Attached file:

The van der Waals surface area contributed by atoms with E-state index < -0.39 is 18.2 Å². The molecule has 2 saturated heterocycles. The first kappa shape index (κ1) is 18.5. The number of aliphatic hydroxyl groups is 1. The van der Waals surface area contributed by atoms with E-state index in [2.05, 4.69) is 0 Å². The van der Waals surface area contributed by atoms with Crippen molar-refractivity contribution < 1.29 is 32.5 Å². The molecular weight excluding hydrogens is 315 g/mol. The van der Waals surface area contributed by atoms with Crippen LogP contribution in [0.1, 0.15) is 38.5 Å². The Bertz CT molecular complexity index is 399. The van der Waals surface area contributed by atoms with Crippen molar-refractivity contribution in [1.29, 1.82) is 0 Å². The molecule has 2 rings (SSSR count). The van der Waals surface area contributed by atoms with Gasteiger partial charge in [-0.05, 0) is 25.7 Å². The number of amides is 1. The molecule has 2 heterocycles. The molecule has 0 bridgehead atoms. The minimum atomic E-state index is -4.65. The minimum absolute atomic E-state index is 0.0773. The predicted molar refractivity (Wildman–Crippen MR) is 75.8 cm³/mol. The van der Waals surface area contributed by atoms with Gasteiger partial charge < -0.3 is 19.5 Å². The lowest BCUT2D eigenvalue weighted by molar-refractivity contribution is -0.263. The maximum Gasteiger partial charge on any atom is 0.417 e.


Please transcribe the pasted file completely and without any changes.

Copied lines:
The van der Waals surface area contributed by atoms with E-state index < -0.39 is 18.2 Å². The molecule has 2 saturated heterocycles. The first kappa shape index (κ1) is 18.5. The number of aliphatic hydroxyl groups is 1. The van der Waals surface area contributed by atoms with E-state index in [2.05, 4.69) is 0 Å². The van der Waals surface area contributed by atoms with Crippen molar-refractivity contribution < 1.29 is 32.5 Å². The molecular weight excluding hydrogens is 315 g/mol. The van der Waals surface area contributed by atoms with Crippen LogP contribution in [0.1, 0.15) is 38.5 Å². The Bertz CT molecular complexity index is 399. The van der Waals surface area contributed by atoms with Crippen molar-refractivity contribution in [1.29, 1.82) is 0 Å². The molecule has 2 rings (SSSR count). The van der Waals surface area contributed by atoms with Gasteiger partial charge in [-0.05, 0) is 25.7 Å². The number of amides is 1. The molecule has 2 heterocycles. The molecule has 0 bridgehead atoms. The minimum atomic E-state index is -4.65. The minimum absolute atomic E-state index is 0.0773. The predicted molar refractivity (Wildman–Crippen MR) is 75.8 cm³/mol. The van der Waals surface area contributed by atoms with Gasteiger partial charge < -0.3 is 19.5 Å². The lowest BCUT2D eigenvalue weighted by molar-refractivity contribution is -0.263. The maximum Gasteiger partial charge on any atom is 0.417 e.